Tuesday, August 29, 2006

Bocce At Guerin Playground

I've been thinking back on pasttimes lately, and started thinking about my grandfather and how he would take my brother, sister, and I to Guerin playground every Sunday and once or twice a week during the summer months. The weekends were ours, he'd sit and watch us play or push us on the swings as high as he could. My grandfather really enjoyed taking us out, and probably had at least as much of a good time as we did.

Grandpop was very protective of us too. I remember a boy had pulled my sister's hair as she came off the sliding board one Sunday afternoon. My grandfather chased him, fired up with rage that a boy would do that to a girl, especially his granddaughter. Fortunately, the kid was naturally faster than the older man, and he made his escape. Well, those things didn't happen too often, the times there for us were typically enjoyed.

During the weekdays, Grandpop had his fun too. Not like us kids on the playground equipment. He and the older Italian men would gather at the bocce courts at Guerin and spend the better part of the day playing bocce, talking, and at times drinking wine from bottles they brought in. It was a great way for them to spend the last years of their lives after retirement, and it helped keep their community alive. I only knew the names of a couple of the men who gathered to play and talk, but the faces were very familiar. I don't think there was a man among them who was timid, all were involved in something by the courts.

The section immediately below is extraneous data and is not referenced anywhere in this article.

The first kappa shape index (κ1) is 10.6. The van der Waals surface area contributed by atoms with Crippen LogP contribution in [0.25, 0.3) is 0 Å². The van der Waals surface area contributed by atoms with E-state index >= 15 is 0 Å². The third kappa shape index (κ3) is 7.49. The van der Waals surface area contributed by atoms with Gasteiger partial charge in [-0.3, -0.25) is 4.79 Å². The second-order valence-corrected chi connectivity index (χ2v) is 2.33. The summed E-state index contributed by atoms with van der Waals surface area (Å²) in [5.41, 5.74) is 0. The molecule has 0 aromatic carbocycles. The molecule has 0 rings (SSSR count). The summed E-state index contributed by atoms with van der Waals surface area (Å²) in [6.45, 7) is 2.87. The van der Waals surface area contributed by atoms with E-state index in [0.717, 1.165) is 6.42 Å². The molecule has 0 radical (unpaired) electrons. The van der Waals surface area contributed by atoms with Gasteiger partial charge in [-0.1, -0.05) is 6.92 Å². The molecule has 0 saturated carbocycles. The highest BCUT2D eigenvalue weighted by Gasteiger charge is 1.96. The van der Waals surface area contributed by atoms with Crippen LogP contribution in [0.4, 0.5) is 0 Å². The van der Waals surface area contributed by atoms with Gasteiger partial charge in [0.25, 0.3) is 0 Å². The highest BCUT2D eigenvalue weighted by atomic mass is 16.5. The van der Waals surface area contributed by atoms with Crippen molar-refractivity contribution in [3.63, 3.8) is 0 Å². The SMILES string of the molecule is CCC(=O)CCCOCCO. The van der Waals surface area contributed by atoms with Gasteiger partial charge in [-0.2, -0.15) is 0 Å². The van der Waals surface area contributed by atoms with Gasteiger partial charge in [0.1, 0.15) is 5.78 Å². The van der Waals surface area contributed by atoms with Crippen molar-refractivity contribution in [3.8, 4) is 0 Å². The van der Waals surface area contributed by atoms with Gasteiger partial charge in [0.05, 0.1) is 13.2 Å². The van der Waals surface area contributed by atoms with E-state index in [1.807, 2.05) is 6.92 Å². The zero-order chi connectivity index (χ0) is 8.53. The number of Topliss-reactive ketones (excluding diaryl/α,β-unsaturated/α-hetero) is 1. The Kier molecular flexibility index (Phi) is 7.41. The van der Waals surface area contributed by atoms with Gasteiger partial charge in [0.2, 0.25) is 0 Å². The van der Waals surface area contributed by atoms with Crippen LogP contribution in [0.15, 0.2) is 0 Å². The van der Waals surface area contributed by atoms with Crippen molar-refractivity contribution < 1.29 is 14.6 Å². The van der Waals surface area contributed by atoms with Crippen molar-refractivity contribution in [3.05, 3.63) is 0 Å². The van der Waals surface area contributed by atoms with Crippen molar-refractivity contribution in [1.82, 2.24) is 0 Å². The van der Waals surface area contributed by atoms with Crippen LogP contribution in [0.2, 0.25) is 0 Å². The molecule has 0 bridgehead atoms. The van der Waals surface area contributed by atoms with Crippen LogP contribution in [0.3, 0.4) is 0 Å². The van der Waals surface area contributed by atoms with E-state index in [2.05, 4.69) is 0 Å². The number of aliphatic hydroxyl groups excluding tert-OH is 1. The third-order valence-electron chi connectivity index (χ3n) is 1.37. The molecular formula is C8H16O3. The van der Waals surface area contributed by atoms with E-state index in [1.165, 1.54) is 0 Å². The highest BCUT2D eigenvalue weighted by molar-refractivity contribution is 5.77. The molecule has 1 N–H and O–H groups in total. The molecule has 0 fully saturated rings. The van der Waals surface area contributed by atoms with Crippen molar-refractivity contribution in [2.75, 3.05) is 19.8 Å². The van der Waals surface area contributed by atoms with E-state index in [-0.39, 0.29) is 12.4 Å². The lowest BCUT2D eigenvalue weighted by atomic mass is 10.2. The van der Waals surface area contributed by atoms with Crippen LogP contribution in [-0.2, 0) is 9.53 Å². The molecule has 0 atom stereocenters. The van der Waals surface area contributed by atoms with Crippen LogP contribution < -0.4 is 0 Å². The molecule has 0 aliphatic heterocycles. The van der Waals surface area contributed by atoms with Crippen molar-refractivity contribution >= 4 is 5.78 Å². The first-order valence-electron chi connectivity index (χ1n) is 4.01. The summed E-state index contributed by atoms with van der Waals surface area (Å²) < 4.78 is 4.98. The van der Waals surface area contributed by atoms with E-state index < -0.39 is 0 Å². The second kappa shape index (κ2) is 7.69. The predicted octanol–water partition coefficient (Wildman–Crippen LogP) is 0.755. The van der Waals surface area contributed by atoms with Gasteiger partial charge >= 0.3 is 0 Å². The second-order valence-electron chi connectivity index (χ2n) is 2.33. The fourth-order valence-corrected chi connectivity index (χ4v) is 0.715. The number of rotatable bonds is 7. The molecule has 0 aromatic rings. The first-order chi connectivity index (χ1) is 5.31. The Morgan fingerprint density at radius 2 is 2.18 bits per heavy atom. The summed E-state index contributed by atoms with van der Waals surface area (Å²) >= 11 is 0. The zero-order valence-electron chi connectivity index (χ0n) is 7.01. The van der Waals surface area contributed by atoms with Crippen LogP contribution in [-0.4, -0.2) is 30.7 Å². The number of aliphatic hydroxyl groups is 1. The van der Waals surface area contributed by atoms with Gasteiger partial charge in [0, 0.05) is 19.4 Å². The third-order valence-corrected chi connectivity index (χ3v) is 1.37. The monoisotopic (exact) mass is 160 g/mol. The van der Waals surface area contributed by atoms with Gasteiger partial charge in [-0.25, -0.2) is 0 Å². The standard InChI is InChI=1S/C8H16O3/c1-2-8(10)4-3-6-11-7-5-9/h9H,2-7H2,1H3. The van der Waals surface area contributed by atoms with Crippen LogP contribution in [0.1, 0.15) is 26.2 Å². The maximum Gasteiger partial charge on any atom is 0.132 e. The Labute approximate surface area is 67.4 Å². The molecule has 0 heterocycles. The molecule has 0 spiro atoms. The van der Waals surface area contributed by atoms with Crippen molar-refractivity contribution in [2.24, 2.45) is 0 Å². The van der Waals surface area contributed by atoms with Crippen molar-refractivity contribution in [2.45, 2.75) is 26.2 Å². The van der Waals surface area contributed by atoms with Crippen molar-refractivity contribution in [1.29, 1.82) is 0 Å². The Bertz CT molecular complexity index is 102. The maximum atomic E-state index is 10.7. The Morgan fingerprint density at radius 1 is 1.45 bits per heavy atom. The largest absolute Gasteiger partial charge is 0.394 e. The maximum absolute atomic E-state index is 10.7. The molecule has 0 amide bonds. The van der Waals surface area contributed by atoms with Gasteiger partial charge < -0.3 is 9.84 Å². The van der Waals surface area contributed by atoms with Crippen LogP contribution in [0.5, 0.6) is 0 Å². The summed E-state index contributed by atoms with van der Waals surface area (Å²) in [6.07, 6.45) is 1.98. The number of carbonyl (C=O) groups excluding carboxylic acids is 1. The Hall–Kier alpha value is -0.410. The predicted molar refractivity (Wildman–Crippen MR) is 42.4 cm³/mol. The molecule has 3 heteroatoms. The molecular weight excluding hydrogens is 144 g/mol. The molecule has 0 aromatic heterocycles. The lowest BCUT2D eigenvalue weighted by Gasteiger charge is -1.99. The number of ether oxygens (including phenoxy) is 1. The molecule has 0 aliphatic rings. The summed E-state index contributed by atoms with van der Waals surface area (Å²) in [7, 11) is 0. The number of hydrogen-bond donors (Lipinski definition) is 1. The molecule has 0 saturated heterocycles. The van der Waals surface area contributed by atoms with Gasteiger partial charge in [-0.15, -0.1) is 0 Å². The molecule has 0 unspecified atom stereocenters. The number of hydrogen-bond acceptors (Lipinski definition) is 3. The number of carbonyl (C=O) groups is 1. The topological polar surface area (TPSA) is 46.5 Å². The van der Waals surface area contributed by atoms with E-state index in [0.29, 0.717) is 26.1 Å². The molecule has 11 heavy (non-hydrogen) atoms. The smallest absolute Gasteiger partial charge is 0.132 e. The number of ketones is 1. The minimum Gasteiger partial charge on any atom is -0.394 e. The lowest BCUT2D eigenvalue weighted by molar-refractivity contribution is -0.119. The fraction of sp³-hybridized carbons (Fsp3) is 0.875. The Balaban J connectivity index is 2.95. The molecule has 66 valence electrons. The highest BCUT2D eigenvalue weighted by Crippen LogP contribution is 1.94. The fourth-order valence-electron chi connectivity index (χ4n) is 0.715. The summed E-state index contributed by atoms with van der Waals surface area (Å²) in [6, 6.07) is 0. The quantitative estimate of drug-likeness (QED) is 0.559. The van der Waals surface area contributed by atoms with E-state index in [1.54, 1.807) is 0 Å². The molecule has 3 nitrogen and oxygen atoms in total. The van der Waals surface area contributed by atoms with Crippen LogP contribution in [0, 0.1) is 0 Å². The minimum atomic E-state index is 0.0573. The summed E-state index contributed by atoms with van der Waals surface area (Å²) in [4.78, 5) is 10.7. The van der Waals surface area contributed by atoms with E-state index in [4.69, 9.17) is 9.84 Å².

As time takes it's toll, things dissapear. It saddended my grandfather as his friends started to die off. The community of the bocce courts started to dwindle in the mid-70s, and by the end of the decade, most of the men had passed away or were unable to make the walk to 16th & Wolf to play or talk, my grandfather included. By the dawn of the 80s, he was confined to the house or to the bench on the front porch, sitting and watching the world go by with faces he didn't know. Around the same time, the outdoor bocce courts disappeared from Guerin.

My grandfather died in February 1983 at the age of 90. Because of him, I had the pleasure and privilege to experience the Italian culture, if only by sitting and watching him and the other men. What may have seemed like a waste of our playtime back in our childhood is now a fond memory.

UPDATE - 9/4/2006:
It seems I've posted in haste regarding the demise of bocce at Guerin Playground. With the outdoor courts gone, I figured bocce went with it. But a number of folks noted at phillyblog.com that bocce is alive and well at Guerin, only now it's inside rather than out, and many who play in the leagues there speak Italian. I'm always glad when someone tells me I'm wrong when it comes to things like this. It's good to see the game surviving.

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